If a person has demonstrated repeatedly that he can learn important things in his life without lecture, on what basis does one say that they learn best through lecture? Maybe the ability to learn on one’s own is more deeply connected to one’s humanity than we suspect. Which brings up the last issue:

Student comment: I shouldn’t have to teach myself the subject.

Conversation-starter: Why are we here?

In the flipped classroom, students are expected to gain fluency with basic ideas in preparation for class time, rather than as the result of class time. It is easy for a student to see this as self-teaching and respond negatively. A variant of this is, “I’m paying you to teach me!” At its core, this is not an issue about who is paying whom, but about the purpose of higher education.

We might approach the student simply by asking: What is the purpose of college? Why are you here? Among the more noble answers include career preparation, personal growth, and obtaining life experiences. What do these good things have in common? I am convinced that each student’s reasons for being in college will intersect at the notion of learning how to learn. Career success, meaningful growth, and formative experiences all involve acquiring the ability and the taste for learning new things, independently and throughout one’s lifespan. Why not start that process now?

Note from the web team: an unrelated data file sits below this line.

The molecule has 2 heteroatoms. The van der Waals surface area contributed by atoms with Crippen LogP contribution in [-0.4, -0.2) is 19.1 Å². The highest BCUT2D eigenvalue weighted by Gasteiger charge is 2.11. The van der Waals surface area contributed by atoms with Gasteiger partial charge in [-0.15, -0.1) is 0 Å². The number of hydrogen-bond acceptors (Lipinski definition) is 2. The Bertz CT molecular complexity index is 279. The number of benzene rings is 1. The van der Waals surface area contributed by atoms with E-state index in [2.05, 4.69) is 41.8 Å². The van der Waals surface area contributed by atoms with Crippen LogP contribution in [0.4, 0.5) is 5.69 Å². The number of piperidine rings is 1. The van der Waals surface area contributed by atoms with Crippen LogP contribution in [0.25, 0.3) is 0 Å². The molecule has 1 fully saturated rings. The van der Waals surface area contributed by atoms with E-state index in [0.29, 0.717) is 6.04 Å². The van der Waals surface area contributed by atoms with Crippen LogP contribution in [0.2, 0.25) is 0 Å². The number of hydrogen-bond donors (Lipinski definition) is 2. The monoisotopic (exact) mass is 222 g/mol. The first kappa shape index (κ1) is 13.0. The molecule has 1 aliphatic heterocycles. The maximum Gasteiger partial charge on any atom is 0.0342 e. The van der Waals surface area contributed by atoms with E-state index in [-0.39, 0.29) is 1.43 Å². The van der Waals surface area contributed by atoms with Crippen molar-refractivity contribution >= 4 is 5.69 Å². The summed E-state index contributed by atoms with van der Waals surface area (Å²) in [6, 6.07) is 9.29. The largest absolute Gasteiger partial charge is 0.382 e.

It’s easy to be defensive when, as an instructor, students voice seemingly belligerent opposition to the flipped classroom. But if we listen closely, we’ll hear those complaints as invitations to important conversations that can shape student learning for the better.

Dr. Robert Talbert is an associate professor in the mathematics department at Grand Valley State University.


Strategies for Getting Started in the Flipped Classroom

Hear the latest on flipped class design as Robert Talbert, associate professor at Grand Valley State University, shares how and why he started using the flipped learning model, dispels common myths about flipping, and provides evidence that the flipped model can improve student learning.

Listen to the podcast below and then take a deeper look at the flipped classroom in Dr. Talbert’s online seminar, Best Practices in Flipped Class Design.

 

Recorded 2/10/2015.

Add Comment



  • These are great ideas, Robert. I think it's critically important to take the time to talk to students about learning and the meaning of an education. Thanks for your article.

  • Flipped Learning will only work if lecturers and students have growth mindsets and start planning and being proactive. When will that happen?

    By the tie they are in HE students have had years of teaching and what they perceive as 'learning'. To change that and help them relearn how to learn is a challenge.

    All for this approach if there's complete engagement up front.

    • Excellent point. I would go further to even say that we, in higher education, need to change the mindset of the "lecture" equating to "learning." Faculty who engage their students and deliver content effectively won't hesitate to say that lecturing is not teaching nor learning, just a possible component of the process. It's no easy task, but having faculty in higher ed. model effective teaching and learning is a good start for learners coming out of the K-12 arena.